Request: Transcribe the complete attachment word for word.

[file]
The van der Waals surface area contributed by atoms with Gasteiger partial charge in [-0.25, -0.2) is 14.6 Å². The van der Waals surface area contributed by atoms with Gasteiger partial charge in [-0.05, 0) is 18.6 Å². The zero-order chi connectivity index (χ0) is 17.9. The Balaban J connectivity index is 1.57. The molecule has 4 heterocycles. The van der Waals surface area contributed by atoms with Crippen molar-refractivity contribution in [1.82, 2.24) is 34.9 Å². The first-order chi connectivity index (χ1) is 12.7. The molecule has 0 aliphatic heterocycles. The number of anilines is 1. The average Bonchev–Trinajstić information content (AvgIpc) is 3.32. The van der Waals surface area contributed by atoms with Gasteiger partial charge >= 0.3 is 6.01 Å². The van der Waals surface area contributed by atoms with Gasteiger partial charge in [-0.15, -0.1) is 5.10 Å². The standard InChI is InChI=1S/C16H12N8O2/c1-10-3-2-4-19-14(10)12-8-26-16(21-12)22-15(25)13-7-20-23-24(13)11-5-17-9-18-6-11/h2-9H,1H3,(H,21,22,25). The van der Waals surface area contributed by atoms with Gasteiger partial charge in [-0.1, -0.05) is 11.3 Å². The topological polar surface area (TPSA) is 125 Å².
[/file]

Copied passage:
The van der Waals surface area contributed by atoms with Gasteiger partial charge in [-0.25, -0.2) is 14.6 Å². The van der Waals surface area contributed by atoms with Gasteiger partial charge in [-0.05, 0) is 18.6 Å². The zero-order chi connectivity index (χ0) is 17.9. The Balaban J connectivity index is 1.57. The molecule has 4 heterocycles. The van der Waals surface area contributed by atoms with Crippen molar-refractivity contribution in [1.82, 2.24) is 34.9 Å². The first-order chi connectivity index (χ1) is 12.7. The molecule has 0 aliphatic heterocycles. The number of anilines is 1. The average Bonchev–Trinajstić information content (AvgIpc) is 3.32. The van der Waals surface area contributed by atoms with Gasteiger partial charge >= 0.3 is 6.01 Å². The van der Waals surface area contributed by atoms with Gasteiger partial charge in [-0.15, -0.1) is 5.10 Å². The standard InChI is InChI=1S/C16H12N8O2/c1-10-3-2-4-19-14(10)12-8-26-16(21-12)22-15(25)13-7-20-23-24(13)11-5-17-9-18-6-11/h2-9H,1H3,(H,21,22,25). The van der Waals surface area contributed by atoms with Gasteiger partial charge in [-0.1, -0.05) is 11.3 Å². The topological polar surface area (TPSA) is 125 Å².